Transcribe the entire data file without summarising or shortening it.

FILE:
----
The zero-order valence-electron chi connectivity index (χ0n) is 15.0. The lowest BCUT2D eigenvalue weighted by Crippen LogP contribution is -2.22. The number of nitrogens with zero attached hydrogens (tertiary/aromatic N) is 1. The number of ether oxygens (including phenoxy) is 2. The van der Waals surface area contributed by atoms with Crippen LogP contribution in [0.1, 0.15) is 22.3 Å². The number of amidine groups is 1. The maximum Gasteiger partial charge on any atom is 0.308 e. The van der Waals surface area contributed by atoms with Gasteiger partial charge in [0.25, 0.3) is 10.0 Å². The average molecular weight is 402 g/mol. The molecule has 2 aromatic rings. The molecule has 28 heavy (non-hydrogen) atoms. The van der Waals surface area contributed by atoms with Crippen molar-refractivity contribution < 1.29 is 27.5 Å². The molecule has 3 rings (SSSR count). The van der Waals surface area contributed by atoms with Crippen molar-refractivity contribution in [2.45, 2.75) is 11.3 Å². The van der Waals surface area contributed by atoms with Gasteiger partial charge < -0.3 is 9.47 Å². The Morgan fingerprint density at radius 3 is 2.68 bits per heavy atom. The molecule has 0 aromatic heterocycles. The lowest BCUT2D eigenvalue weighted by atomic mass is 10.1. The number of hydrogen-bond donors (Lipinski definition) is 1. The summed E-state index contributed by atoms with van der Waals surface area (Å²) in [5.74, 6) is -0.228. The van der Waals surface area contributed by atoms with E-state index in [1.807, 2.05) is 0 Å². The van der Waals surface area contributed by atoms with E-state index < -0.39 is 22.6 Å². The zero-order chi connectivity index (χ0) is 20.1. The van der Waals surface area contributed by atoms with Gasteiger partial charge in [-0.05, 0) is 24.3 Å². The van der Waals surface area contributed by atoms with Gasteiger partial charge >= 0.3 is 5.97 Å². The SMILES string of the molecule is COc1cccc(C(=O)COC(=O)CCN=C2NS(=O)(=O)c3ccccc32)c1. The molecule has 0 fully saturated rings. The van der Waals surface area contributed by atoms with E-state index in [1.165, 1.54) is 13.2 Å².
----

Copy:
The zero-order valence-electron chi connectivity index (χ0n) is 15.0. The lowest BCUT2D eigenvalue weighted by Crippen LogP contribution is -2.22. The number of nitrogens with zero attached hydrogens (tertiary/aromatic N) is 1. The number of ether oxygens (including phenoxy) is 2. The van der Waals surface area contributed by atoms with Crippen LogP contribution in [0.1, 0.15) is 22.3 Å². The number of amidine groups is 1. The maximum Gasteiger partial charge on any atom is 0.308 e. The van der Waals surface area contributed by atoms with Gasteiger partial charge in [0.25, 0.3) is 10.0 Å². The average molecular weight is 402 g/mol. The molecule has 2 aromatic rings. The molecule has 28 heavy (non-hydrogen) atoms. The van der Waals surface area contributed by atoms with Crippen molar-refractivity contribution < 1.29 is 27.5 Å². The molecule has 3 rings (SSSR count). The van der Waals surface area contributed by atoms with Crippen molar-refractivity contribution in [2.45, 2.75) is 11.3 Å². The van der Waals surface area contributed by atoms with Gasteiger partial charge < -0.3 is 9.47 Å². The Morgan fingerprint density at radius 3 is 2.68 bits per heavy atom. The molecule has 0 aromatic heterocycles. The lowest BCUT2D eigenvalue weighted by atomic mass is 10.1. The number of hydrogen-bond donors (Lipinski definition) is 1. The summed E-state index contributed by atoms with van der Waals surface area (Å²) in [5.74, 6) is -0.228. The van der Waals surface area contributed by atoms with E-state index in [1.807, 2.05) is 0 Å². The van der Waals surface area contributed by atoms with E-state index < -0.39 is 22.6 Å². The zero-order chi connectivity index (χ0) is 20.1. The van der Waals surface area contributed by atoms with Gasteiger partial charge in [-0.05, 0) is 24.3 Å². The van der Waals surface area contributed by atoms with Gasteiger partial charge >= 0.3 is 5.97 Å². The SMILES string of the molecule is COc1cccc(C(=O)COC(=O)CCN=C2NS(=O)(=O)c3ccccc32)c1. The molecule has 0 fully saturated rings. The van der Waals surface area contributed by atoms with E-state index in [1.165, 1.54) is 13.2 Å².